Detective Samuel Perrault ducked under the caution tape, notepad in hand. “2012 Honda Civic, four doors. Silver”, like a bullet.
The dawn sky blushed upon the scene of the accident, her cheeks blistered by the cold as if she was embarrassed by the stain of smoldered metal that crumpled at the edge of the woods. A few birds gossiped from the shelter of the trees, shadows cloaked by the rosy light of morning. The collision must have startled them from their sleep.
Perrault tucked the notepad under his elbow and reached for the DSLB of a passing officer. He raised the camera up to his eye. It didn’t make the picture any less real, as he had hoped.
Gasoline and metal stole the air in their sharp waltz of stench. The new officers would be cupping their palms across their noses as soon as the doors of the police cars swung open and regurgitated them on to the crime scene. The sight of them huddled over their hands like teenage boys used to make Perrault laugh. Now, five years later and he can’t go to sleep without the tang of death stinging his nostrils or lurking at the cold street corner where his life had changed forever.
Police reports didn’t want any business with your heart. They didn’t care for the crippling knot in your stomach, for your quivering lip, or for the blanket of goosebumps that the sky wrapped over your shoulders. Police reports scoffed at the symptoms of trauma that followed you to every tragedy you were forced to investigate. Memory and tragedy didn’t exist in the police world. There was nothing but procedure.
The camera lens seemed to blur over each spatter of silver paint dotting the trees like blood and each shard of glass glittering over the ground as if the soil had been crying. Perrault snapped the picture, not checking whether the camera was focused or not, and handed it to a uniform on the other side of the tape.
Perrault stepped up to the back door of the Civic, the ground crunching under his boots. The hood of the car curled back in to the front row of seats, cackling at him as he approached. It could’ve been that night from five years ago- the tears of paint, the sprinkled glass. Perrault saw it whenever he closed his eyes, that Jeep wrapped around the trees like aluminum. Four kids inside.
Heat hung in the air around the car like a wet towel, dripping with the sparks of collision. Perrault snapped on a pair of latex gloves, the last in his box. He dragged his fingers over the warm trunk, rising and falling with its cratered metal. There was a bumper sticker, singed at the corners: “Adults on board. We want to live too.” Perrault turned away.
The back door groaned open after a small battle with its impacted metal. He had practiced popping open these doors so that he wouldn’t ever again have to waste time wrestling with a wrench. That way, victims had a better chance of surviving.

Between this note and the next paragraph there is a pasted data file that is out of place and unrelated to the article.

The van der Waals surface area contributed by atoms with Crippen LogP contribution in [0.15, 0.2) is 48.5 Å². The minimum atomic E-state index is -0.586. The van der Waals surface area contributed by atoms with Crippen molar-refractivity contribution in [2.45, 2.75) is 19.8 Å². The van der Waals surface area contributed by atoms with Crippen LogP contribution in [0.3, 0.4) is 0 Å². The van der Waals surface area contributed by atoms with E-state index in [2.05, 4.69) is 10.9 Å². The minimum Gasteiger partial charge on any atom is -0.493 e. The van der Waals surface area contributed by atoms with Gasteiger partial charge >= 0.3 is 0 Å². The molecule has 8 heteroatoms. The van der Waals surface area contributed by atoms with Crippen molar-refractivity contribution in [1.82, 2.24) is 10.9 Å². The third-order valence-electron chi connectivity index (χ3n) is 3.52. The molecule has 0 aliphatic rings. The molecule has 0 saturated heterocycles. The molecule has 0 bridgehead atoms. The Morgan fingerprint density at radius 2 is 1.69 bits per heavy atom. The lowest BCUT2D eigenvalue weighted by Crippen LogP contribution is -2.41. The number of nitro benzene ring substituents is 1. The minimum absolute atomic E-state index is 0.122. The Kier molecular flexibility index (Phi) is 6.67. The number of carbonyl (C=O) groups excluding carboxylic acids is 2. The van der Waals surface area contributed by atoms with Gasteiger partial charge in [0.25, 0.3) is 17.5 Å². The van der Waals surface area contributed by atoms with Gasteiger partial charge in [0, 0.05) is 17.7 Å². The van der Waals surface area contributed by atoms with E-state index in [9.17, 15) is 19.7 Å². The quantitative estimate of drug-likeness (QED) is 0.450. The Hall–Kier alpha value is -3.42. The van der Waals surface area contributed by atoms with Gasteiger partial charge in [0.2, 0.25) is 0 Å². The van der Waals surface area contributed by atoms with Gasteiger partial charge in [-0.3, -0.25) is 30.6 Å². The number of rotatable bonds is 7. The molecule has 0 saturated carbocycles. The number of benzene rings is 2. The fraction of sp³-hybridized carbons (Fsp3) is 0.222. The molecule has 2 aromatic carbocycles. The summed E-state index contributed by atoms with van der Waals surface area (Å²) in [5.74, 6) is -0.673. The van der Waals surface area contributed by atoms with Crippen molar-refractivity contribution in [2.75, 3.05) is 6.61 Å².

Perrault crinkled his nose against the burning of iron and ash unfurling from the car as if they were gasses which had been eagerly pressed up against the windows. Death, creeping from the darkness of her cave. She had visited him before.
Perrault leaned into the car, scanning. He squinted around the log protruding from the windshield and flipped up his notepad:
- book: The Hate U Give by Angie Thomas
- a CD case: Ingrid Michaelson “Slow the Rain”; empty
- a Las Vegas tumbler, pink and purple gems spilling into the back seat
Glass dusted the back row like frosting, delicately flowering over the places where chunks of cushion had been punched out. Ingrid Michaelson nodded to Perrault from her pastels, tucked away in the seat pocket. Track 6, “Empty Bottle”, had been circled in red sharpie.
“Try not to peer through plastic eyes
through plastic eyes
peel back the rind
and you’ll find something kind
you’re still you, remember you
rosy child, strong and wild
with apple lungs
you, you breathing with ease
floating on the breeze
floating on the breeze.”
Perrault set the notepad on the ground behind him and reached under the log for a muted pink lump smothered under the passenger seat. He plucked the mass free from under the lopsided cushion and held it out in front of him.
Smiling up through tattered button eyes was a stuffed animal bunny. Beads trickled from its behind next to the cotton ball of a tail that looked as if it may have been electrocuted. The bunny’s sideways grin cocked slightly to the right, offering up a constant, adventurous curiosity. The bunny was familiar; Samuel’s son treasured one just like it when he was little. Even at eighteen, he squeezed it under the thin blankets of a hospital bed on nights he was especially lonely. The bunny would comfort him when Samuel and his wife weren’t allowed to. Doctors separated Mila from his parents when he needed them most- when his head felt like it was caving in on itself, or his stitches had opened up, or he had to be sedated again. Eventually, everything stopped hurting at all and Samuel and his wife could visit Mila every day, huddled against the harsh breeze that swept through the tombstones.
Mila was at a party the night it happened. Mila went to a lot of parties, homecoming king that he was. It was the summer before they went away to college. All the final celebrations and farewells coaxed the kids from their homes and instead around bonfires and cameras, rushing in their last memories before that’s all they were left with of childhood.